Here’s what that could look like:

Wife: ‘You never listen to me!’

Husband: ‘Let me see if I’m getting what you’re saying.’

OK, before you say that’s a silly way to answer just bear with me!

That opening sentence becomes a powerful pivot point, enabling you to turn in the opposite direction – from reactive criticism toward interest and curiosity. It helps you turn on your upper brain and temper your lower brain.

‘If I got it, you said that I never listen to you.’

Mirroring is about focusing on what your partner is saying with such intensity that you can repeat it back word for word.

Then you ask a question that helps you focus on hearing her with complete accuracy.

‘Did I get it?’

This ensures that you hear ALL she is saying.

In the case above, the husband heard the words the wife said, but now he’s inviting her to clarify what she meant with those words.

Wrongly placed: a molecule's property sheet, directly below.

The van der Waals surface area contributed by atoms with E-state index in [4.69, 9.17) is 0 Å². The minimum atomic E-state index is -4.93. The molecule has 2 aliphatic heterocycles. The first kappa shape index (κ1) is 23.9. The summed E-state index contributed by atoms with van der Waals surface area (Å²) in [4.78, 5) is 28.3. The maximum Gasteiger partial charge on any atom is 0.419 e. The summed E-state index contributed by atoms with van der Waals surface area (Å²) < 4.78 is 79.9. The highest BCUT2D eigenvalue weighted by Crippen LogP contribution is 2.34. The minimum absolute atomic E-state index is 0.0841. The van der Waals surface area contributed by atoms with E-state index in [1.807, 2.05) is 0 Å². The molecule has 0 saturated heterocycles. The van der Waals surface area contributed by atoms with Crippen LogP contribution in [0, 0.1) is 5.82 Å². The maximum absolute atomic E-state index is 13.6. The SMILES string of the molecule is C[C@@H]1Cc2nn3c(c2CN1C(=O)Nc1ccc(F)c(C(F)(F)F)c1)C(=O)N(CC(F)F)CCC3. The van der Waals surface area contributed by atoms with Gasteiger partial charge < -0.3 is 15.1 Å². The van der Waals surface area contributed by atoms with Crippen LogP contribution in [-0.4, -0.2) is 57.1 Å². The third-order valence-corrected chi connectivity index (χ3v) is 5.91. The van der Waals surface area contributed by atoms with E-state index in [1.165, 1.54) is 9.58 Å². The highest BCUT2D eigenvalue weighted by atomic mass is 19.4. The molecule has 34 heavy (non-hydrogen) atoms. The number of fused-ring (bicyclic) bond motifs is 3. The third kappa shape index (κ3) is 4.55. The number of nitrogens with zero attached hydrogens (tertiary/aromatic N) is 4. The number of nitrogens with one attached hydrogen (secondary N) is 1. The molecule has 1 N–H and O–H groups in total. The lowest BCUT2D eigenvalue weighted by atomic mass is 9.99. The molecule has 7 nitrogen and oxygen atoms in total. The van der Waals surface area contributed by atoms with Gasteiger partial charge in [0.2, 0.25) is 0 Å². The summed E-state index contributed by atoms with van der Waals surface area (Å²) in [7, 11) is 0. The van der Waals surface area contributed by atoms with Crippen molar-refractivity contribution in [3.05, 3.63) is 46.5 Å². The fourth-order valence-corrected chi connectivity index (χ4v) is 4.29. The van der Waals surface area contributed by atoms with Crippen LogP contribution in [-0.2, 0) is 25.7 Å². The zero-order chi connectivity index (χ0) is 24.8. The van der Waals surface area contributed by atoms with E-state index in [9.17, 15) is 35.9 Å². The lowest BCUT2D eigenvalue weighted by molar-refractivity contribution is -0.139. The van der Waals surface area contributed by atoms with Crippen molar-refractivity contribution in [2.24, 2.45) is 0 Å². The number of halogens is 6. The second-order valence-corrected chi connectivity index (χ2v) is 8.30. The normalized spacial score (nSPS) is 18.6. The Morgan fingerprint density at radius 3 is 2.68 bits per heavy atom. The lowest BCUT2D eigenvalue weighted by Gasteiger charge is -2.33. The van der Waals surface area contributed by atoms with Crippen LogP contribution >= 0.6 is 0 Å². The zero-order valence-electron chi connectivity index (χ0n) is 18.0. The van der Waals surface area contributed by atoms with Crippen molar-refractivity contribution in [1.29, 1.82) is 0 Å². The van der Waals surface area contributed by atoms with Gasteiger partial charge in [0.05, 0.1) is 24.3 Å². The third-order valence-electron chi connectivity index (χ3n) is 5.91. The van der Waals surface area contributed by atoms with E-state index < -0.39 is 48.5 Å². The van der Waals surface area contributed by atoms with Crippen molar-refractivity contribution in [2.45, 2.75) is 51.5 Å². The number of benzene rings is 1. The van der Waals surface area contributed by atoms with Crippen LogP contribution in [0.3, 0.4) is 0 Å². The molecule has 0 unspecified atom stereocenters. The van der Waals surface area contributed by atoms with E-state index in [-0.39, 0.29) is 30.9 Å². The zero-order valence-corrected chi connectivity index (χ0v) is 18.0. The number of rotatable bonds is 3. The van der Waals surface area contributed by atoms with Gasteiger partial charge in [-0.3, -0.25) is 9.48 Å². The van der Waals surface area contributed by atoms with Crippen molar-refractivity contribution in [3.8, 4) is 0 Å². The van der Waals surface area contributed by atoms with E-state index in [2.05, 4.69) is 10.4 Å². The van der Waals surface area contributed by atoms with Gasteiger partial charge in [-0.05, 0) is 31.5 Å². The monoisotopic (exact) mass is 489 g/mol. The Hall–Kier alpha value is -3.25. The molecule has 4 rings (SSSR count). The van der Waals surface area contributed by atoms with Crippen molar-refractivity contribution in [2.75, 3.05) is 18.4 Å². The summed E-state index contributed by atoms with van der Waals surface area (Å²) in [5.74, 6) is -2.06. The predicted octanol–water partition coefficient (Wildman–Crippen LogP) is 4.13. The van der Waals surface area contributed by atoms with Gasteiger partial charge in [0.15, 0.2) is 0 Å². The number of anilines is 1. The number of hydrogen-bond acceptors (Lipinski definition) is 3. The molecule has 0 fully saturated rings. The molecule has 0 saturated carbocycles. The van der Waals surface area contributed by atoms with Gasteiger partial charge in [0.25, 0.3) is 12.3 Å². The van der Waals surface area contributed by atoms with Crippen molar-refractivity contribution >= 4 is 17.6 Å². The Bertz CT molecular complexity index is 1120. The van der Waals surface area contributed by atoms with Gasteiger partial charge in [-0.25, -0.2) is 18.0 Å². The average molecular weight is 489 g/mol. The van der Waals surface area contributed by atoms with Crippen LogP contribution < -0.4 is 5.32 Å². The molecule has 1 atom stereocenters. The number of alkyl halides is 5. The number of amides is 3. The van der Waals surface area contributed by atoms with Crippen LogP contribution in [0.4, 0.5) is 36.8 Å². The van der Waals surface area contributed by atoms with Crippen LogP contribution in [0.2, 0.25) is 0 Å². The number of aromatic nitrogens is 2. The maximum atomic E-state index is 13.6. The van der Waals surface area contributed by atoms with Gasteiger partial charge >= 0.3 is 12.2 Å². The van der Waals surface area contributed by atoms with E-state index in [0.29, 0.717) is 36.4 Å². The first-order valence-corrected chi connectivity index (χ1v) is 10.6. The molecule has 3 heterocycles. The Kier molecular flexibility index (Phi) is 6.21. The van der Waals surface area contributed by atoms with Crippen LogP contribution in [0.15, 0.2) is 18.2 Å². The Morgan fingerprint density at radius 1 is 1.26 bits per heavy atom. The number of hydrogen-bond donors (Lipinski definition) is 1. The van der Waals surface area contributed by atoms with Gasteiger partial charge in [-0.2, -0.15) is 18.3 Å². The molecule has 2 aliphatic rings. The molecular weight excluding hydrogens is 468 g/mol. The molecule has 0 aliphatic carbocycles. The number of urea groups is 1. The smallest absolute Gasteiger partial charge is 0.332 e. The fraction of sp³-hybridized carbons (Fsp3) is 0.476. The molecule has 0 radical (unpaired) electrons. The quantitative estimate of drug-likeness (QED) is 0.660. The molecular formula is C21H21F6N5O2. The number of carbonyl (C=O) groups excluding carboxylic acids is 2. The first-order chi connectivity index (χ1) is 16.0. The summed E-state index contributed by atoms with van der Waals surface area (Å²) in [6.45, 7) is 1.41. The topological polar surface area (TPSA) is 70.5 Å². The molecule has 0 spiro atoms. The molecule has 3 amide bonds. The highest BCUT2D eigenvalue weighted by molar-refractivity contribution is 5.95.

And finally’¦

Is there more about that?

This last question puts curiosity in overdrive, and bingo! Congratulations! You’re in “regulation mode”!

Now you’re not driven to react with that ugly counter-criticism:‘You’re always telling me what to do!’

And, you have made it safe for your partner to access what she’s really feeling.

When you do that you’ll probably see her re-compensate and say something like’¦

‘Thanks for hearing my concern. What are your thoughts?’

(OK, I admit, it doesn’t always go this smoothly, but your chances are a whole lot better than if you react with your counter-criticism! :-))

Then you’ll find yourself without a ruptured connection, and in a better place to solve the problem.

You cannot be curious and critical at the same time. Your brain can’t run on those two tracks at once. The problem is our reactive neurons move 10 times faster from the bottom up (lower brain to upper brain).